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The Inheritance (Provision for Family and Dependants) Act 1975

Whilst generally speaking a person is entitled to direct what should happen to their assets following their death, there are rules which protect those who were dependant on the deceased prior to their death.  If you have been left out of a will entirely, not inherited as much as you need, or not inherited as a result of the intestacy rules where there is no will, you may have a claim under the Inheritance (Provision for Family and Dependants) Act 1975.

Anyone can make a claim under the Inheritance (Provision for Family and Dependants) Act 1975 for reasonable provision as is necessary for their maintenance, other surviving spouses and civil partners who may be entitled to more.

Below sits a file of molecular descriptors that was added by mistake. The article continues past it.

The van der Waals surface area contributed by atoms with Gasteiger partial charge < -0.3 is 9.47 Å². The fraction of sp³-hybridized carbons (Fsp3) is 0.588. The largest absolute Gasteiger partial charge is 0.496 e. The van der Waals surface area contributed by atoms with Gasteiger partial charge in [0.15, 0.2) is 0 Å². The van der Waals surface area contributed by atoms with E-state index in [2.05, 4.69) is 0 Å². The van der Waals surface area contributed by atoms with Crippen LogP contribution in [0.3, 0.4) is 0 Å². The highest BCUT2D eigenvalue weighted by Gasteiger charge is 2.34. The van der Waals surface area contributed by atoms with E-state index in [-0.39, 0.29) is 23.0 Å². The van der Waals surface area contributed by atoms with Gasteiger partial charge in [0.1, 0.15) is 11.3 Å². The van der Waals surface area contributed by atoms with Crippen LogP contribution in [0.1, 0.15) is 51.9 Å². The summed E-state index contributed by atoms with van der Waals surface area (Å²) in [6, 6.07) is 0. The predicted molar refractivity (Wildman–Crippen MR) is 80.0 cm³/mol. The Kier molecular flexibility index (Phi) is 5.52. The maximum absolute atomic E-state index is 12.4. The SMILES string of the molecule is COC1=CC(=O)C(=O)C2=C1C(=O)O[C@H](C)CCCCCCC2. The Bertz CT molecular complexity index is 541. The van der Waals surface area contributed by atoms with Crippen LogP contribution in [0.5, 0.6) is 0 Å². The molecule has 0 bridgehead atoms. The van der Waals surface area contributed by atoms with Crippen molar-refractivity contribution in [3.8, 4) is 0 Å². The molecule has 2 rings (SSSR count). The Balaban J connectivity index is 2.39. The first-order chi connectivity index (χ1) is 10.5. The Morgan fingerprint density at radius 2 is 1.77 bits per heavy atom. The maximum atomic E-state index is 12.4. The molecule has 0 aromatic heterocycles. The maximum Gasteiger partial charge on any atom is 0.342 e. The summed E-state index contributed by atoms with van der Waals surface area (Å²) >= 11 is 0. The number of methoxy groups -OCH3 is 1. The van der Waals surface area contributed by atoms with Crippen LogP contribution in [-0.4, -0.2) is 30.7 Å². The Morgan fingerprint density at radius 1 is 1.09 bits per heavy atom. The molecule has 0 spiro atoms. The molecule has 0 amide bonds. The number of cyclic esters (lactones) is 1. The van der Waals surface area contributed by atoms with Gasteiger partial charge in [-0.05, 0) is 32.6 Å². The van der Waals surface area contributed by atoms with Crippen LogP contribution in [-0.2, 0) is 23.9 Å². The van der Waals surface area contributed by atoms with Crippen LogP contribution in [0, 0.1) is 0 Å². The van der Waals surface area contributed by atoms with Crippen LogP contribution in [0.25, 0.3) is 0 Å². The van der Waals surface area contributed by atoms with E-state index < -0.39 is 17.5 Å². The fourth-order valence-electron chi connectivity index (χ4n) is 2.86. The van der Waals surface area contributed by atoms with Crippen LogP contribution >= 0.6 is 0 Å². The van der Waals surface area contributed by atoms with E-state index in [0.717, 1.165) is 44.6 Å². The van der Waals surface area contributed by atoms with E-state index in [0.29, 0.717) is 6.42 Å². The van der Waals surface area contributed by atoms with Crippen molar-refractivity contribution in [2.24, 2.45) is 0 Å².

Our lawyers have significant experience bringing and defending claims under the Inheritance (Provision for Family and Dependants) Act 1975.  We can also advise in relation to amending wills.

If you think you may have a claim under the Inheritance (Provision for Family and Dependants) Act 1975, you will only have 6 months from the grant of representation or probate, you should therefore get in touch with us as soon as possible to discuss your potential claim.